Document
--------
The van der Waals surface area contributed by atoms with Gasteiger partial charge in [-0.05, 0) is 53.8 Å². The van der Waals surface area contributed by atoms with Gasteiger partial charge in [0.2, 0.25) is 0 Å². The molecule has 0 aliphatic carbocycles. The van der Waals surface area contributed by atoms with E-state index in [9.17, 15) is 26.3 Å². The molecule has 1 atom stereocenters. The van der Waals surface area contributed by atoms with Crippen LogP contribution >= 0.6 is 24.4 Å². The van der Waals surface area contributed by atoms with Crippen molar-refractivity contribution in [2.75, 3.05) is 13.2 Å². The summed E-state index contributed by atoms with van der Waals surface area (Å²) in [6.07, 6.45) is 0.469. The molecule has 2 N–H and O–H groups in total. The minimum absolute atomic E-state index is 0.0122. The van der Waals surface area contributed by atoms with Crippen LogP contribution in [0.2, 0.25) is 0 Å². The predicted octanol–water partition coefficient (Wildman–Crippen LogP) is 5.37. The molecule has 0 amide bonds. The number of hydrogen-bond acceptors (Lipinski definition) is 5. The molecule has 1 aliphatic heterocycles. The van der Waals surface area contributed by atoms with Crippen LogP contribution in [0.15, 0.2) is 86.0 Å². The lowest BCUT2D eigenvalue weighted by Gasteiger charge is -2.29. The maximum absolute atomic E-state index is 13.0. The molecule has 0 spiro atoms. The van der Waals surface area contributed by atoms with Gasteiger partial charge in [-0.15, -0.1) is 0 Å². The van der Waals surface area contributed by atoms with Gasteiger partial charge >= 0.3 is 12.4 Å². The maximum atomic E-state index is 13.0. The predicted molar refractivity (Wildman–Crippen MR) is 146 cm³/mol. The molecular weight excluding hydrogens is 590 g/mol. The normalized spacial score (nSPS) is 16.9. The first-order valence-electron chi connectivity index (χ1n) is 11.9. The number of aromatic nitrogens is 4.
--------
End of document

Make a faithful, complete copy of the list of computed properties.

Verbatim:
The van der Waals surface area contributed by atoms with Gasteiger partial charge in [-0.05, 0) is 53.8 Å². The van der Waals surface area contributed by atoms with Gasteiger partial charge in [0.2, 0.25) is 0 Å². The molecule has 0 aliphatic carbocycles. The van der Waals surface area contributed by atoms with E-state index in [9.17, 15) is 26.3 Å². The molecule has 1 atom stereocenters. The van der Waals surface area contributed by atoms with Crippen LogP contribution >= 0.6 is 24.4 Å². The van der Waals surface area contributed by atoms with Crippen molar-refractivity contribution in [2.75, 3.05) is 13.2 Å². The summed E-state index contributed by atoms with van der Waals surface area (Å²) in [6.07, 6.45) is 0.469. The molecule has 2 N–H and O–H groups in total. The minimum absolute atomic E-state index is 0.0122. The van der Waals surface area contributed by atoms with Crippen LogP contribution in [0.2, 0.25) is 0 Å². The predicted octanol–water partition coefficient (Wildman–Crippen LogP) is 5.37. The molecule has 0 amide bonds. The number of hydrogen-bond acceptors (Lipinski definition) is 5. The molecule has 1 aliphatic heterocycles. The van der Waals surface area contributed by atoms with Crippen LogP contribution in [0.15, 0.2) is 86.0 Å². The lowest BCUT2D eigenvalue weighted by Gasteiger charge is -2.29. The maximum absolute atomic E-state index is 13.0. The molecule has 0 spiro atoms. The van der Waals surface area contributed by atoms with Gasteiger partial charge in [-0.15, -0.1) is 0 Å². The van der Waals surface area contributed by atoms with Gasteiger partial charge >= 0.3 is 12.4 Å². The maximum atomic E-state index is 13.0. The predicted molar refractivity (Wildman–Crippen MR) is 146 cm³/mol. The molecular weight excluding hydrogens is 590 g/mol. The normalized spacial score (nSPS) is 16.9. The first-order valence-electron chi connectivity index (χ1n) is 11.9. The number of aromatic nitrogens is 4.